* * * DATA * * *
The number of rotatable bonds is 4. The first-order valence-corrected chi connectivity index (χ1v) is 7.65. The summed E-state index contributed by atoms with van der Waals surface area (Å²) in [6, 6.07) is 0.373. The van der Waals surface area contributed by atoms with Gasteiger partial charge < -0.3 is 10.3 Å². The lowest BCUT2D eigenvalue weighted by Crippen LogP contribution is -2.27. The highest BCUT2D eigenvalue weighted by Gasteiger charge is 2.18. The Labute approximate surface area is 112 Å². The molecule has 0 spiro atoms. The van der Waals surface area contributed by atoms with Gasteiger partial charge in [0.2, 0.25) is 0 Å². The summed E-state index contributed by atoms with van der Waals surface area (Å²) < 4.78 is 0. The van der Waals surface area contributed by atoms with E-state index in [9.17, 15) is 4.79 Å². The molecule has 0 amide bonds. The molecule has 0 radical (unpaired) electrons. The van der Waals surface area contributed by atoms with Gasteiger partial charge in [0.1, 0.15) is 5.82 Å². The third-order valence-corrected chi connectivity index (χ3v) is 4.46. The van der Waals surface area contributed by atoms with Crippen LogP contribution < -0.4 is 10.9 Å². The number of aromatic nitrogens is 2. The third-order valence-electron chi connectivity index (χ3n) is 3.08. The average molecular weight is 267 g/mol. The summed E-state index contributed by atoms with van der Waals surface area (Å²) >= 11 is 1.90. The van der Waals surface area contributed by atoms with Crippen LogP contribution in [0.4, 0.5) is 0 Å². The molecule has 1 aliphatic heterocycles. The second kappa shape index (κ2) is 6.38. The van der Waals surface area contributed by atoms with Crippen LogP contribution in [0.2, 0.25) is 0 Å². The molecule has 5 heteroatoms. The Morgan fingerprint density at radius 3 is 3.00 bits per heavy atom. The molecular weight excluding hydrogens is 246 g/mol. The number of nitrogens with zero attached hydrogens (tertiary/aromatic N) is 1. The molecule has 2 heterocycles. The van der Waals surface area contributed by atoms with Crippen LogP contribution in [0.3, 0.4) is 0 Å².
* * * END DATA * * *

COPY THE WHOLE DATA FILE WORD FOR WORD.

The number of rotatable bonds is 4. The first-order valence-corrected chi connectivity index (χ1v) is 7.65. The summed E-state index contributed by atoms with van der Waals surface area (Å²) in [6, 6.07) is 0.373. The van der Waals surface area contributed by atoms with Gasteiger partial charge < -0.3 is 10.3 Å². The lowest BCUT2D eigenvalue weighted by Crippen LogP contribution is -2.27. The highest BCUT2D eigenvalue weighted by Gasteiger charge is 2.18. The Labute approximate surface area is 112 Å². The molecule has 0 spiro atoms. The van der Waals surface area contributed by atoms with Gasteiger partial charge in [0.2, 0.25) is 0 Å². The summed E-state index contributed by atoms with van der Waals surface area (Å²) < 4.78 is 0. The van der Waals surface area contributed by atoms with E-state index in [9.17, 15) is 4.79 Å². The molecule has 0 amide bonds. The molecule has 0 radical (unpaired) electrons. The van der Waals surface area contributed by atoms with Gasteiger partial charge in [0.1, 0.15) is 5.82 Å². The third-order valence-corrected chi connectivity index (χ3v) is 4.46. The van der Waals surface area contributed by atoms with Crippen LogP contribution < -0.4 is 10.9 Å². The number of aromatic nitrogens is 2. The third-order valence-electron chi connectivity index (χ3n) is 3.08. The average molecular weight is 267 g/mol. The summed E-state index contributed by atoms with van der Waals surface area (Å²) >= 11 is 1.90. The van der Waals surface area contributed by atoms with Crippen LogP contribution in [0.4, 0.5) is 0 Å². The molecule has 1 aliphatic heterocycles. The second kappa shape index (κ2) is 6.38. The van der Waals surface area contributed by atoms with Crippen LogP contribution in [0.2, 0.25) is 0 Å². The molecule has 5 heteroatoms. The Morgan fingerprint density at radius 3 is 3.00 bits per heavy atom. The molecular weight excluding hydrogens is 246 g/mol. The number of nitrogens with zero attached hydrogens (tertiary/aromatic N) is 1. The molecule has 2 heterocycles. The van der Waals surface area contributed by atoms with Crippen LogP contribution in [0.3, 0.4) is 0 Å².